Being a Tourist

Trip Start Jun 15, 2007
Trip End Jun 24, 2007

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Flag of China  ,
Wednesday, June 20, 2007

We begin Tuesday morning early in downtown Suzhou. We eat a breakfast of a variety of dumplings at two different restaurants. (It's like we are on the dumpling tour, but hey, I am not complaining.) Ben, Carolyn and I spend much of the day touring three of the biggest attractions - the North  Pagoda and Temple, Humble Administrator's Garden and Suzhou Museum. I remember seeing the North Pagoda ten years ago, but Suzhou has two pagodas, so I cannot remember which one I actually went in 10 years ago.
The North Pagoda is perhaps the most famous symbol of Suzhou as it sits in the heart of the city. This nine-story structure is a Buddhist temple that dates back 1,500 years. The Pagoda, one of the tallest in the southern half of China, was built much later. We climb up the pagoda and receive some nice views of the city. But smog prevents us from seeing very far. (As China produces more and more cars, electricity and other modern conveniences, it has also created some of the most polluted cities in the world.)
The Humble Administrator's Garden is breathtaking. It makes me think of a famous Chinese saying: "In heaven there is paradise, on earth Suzhou and Hangzhou." Suzhou's largest garden is really a park as it takes hours to stroll through. Photos and video do not do it justice. One area of the garden features a long waterway and in the distance you can see the North Pagoda.
Right next to the Garden is the newly opened Suzhou Museum. The building is a western like structure designed by I.M. Pei, the world famous architect, who originally hailed from the Suzhou area. The museum contains interesting artifacts from the Ming and Qing Dynasties and has numerous other exhibits. This museum has a relatively cheap admission price (less than three U.S. dollars), so many Chinese could visit it. But the Gift shop is beyond reach for not only most Chinese, but many Westerners, too. The museum sells expensive replicas and furniture. There are some books, which are priced similar to a Barnes and Noble, but nothing piques my interest enough. And I know I would  have a difficult time justifying the replica Qing chair on my travel voucher to Juan Castillo so I don't buy anything -- LOL.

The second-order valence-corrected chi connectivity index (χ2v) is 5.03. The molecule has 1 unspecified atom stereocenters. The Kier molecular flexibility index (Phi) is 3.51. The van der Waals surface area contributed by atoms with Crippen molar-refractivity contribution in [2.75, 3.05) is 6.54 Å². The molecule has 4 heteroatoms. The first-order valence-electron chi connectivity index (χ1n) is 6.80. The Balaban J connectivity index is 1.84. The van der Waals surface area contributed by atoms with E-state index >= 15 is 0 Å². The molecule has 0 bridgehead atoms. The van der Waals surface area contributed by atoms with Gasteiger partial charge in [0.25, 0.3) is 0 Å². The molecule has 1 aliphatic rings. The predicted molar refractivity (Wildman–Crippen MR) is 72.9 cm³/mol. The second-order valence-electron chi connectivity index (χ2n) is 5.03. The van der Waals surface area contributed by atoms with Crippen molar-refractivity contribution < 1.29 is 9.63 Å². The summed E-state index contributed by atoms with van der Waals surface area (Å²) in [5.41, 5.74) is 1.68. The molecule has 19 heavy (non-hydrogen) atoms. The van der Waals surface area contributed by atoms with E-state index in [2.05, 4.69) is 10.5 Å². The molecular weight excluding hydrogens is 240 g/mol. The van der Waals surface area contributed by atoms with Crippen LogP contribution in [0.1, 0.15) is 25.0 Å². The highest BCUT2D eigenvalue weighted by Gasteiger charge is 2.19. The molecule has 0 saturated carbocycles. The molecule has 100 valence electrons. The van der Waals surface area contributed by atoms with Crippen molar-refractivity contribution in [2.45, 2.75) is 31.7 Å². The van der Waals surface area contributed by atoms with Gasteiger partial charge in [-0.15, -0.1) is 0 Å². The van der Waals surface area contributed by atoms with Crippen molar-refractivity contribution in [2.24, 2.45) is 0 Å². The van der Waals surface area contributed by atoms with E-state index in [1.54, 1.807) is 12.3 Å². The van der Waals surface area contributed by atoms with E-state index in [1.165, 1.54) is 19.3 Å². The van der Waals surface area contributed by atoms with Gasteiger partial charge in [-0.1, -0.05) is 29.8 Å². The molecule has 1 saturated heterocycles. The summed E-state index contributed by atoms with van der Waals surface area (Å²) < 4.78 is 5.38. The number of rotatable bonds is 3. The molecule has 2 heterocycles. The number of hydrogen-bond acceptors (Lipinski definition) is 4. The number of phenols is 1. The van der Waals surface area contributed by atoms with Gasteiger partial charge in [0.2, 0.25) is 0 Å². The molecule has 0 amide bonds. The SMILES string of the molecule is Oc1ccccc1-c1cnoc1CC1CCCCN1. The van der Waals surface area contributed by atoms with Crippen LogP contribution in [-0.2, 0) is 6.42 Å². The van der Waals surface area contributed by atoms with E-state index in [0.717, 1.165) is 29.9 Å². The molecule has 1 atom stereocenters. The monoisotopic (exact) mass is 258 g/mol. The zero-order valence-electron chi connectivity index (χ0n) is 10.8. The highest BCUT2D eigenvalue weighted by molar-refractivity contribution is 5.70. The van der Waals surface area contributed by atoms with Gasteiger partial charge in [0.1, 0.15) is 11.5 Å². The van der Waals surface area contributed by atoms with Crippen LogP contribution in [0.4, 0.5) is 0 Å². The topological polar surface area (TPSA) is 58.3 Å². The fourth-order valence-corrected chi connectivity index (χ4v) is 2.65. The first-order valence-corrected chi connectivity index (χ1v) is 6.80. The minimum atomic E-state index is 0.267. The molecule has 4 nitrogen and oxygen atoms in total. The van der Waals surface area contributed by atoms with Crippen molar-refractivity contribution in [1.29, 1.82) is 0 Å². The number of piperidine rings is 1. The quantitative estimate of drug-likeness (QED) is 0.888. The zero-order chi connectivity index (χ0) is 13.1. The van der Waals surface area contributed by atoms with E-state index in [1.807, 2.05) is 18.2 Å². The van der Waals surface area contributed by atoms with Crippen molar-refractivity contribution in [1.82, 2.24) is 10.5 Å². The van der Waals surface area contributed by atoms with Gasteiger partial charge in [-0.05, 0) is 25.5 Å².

We only see about half of the museum before heading back to the hotel and a banquet with the officials from Soochow University. Chinese are perhaps the world's greatest hosts and nobody throws a banquet better. The food keeps coming and coming over a several hour period. Every taste bud is tantalized with sweet, salty, sour and even a dish that is bitter. There is pork, chicken, duck and several kinds of fish (some Suzhou specialties that I've never had). I especially enjoy a celery dish that contains petals from a lily. When cooked, the petals have the texture of an onion. Also, quite good is a stewed pumpkin. I am not a big fan of pumpkin pie, but the Chinese pumpkin is different. The texture is similar to a well cooked boiled potato. This is easily one of the best meals and banquets that I have been to in China.

We feel fortunate to be visiting Suzhou and their university because they are such gracious hosts.
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